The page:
The ferrous complex was weak again on June 23, 2022:
Ferrous markets and the MSM are finally catching down to the reality that’s been obvious for months:
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The answer to that seeming disconnect may be over-optimism in China’s steel industry, which ramped up production even as Covid-19 was hobbling the economy. Crude output of the metal was around 2.7 million tons a day in January and February, but then increased to 3.1 million tons a day in April and May, Gavekal Dragonomics said in a note on Monday.
“The decision to operate at high capacity even after lockdowns hit growth suggests firms are also betting that a rebound in infrastructure and property will sustain demand,” Gavekal analyst Rosealea Yao said in the note. “Although infrastructure spending has picked up this year, the property sector, which accounts for 39% of total steel consumption, has failed to fully recover and prospects are uncertain.”
The steel-making ingredient is widely expected to reverse direction at some point, but the big question remains when. The charts below show the challenges it’s facing:
A Bloomberg gauge of the profitability of Chinese steel mills has plunged this month to the lowest level in five years. In the northern steel-making hub of Tangshan, companies are responding by going into maintenance and cutting output. Profits have fallen because production was kept at high levels even when demand was weak, Erik Hedborg, principal steel analyst at CRU Group in London, said in emailed comments. “Our internal modeling shows that steel margins in China have been negative since the beginning of April.”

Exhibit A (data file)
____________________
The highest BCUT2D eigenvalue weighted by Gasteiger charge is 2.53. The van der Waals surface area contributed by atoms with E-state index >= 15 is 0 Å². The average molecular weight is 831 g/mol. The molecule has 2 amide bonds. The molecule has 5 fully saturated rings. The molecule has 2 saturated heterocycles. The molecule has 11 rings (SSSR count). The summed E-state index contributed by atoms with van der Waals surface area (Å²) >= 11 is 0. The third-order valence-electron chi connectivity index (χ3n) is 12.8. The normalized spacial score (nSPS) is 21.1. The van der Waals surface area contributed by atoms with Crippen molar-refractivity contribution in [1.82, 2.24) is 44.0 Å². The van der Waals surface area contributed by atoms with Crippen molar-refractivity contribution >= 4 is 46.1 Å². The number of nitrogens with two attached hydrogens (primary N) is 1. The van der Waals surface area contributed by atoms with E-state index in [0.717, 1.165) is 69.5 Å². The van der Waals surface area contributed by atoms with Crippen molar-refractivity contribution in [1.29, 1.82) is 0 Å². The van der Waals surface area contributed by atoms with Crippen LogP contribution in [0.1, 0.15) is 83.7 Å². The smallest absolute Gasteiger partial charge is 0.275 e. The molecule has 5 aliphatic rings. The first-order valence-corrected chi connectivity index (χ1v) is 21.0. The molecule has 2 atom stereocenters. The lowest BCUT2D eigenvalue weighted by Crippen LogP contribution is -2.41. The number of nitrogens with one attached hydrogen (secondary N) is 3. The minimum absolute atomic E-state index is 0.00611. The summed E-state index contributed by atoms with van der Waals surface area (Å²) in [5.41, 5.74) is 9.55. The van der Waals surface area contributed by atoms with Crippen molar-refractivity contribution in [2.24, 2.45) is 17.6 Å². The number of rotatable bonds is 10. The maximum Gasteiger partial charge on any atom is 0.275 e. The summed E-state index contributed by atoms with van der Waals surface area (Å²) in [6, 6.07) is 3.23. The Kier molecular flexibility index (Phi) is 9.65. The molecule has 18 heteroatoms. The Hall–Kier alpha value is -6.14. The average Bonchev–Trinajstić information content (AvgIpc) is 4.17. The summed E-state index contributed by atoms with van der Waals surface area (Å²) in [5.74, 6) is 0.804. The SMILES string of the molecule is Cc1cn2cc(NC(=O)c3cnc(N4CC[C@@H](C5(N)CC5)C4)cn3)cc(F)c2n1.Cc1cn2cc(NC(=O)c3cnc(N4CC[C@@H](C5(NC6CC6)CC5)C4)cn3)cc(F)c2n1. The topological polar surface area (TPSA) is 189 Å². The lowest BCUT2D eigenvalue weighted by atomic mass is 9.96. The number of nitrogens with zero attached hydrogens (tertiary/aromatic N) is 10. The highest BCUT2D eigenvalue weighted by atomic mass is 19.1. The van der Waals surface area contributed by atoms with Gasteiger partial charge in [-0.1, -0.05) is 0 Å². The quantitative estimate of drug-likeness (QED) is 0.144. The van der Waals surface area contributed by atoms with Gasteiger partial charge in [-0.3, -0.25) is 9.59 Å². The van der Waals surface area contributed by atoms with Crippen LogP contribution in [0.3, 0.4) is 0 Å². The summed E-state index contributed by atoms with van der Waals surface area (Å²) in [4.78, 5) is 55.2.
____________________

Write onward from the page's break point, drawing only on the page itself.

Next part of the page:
There was a big run-up early in the year in inventories of steel products used in construction, such as rebar and hot-rolled coil. The over-production has meant that they’ve stayed high, and have actually started expanding again in recent weeks. Demand for iron ore will likely remain subdued until there’s a meaningful decline in those stockpiles, which will be dependent on the property sector and the pace of government infrastructure spending.
Here’s the money chart from Gavekal:
So, will iron ore rebound in H2? As said yesterday, there is some seasonality at work in southern Chinese rains so it’s possible in the short term. But that does not mean that the correction is over. Why would it be given China has the largest inventory of steel for this time of year ever, steel margins are in the toilet, its raining iron ore as miners chase volume targets, and this:
Yes, there’ll be some infrastructure, but not enough.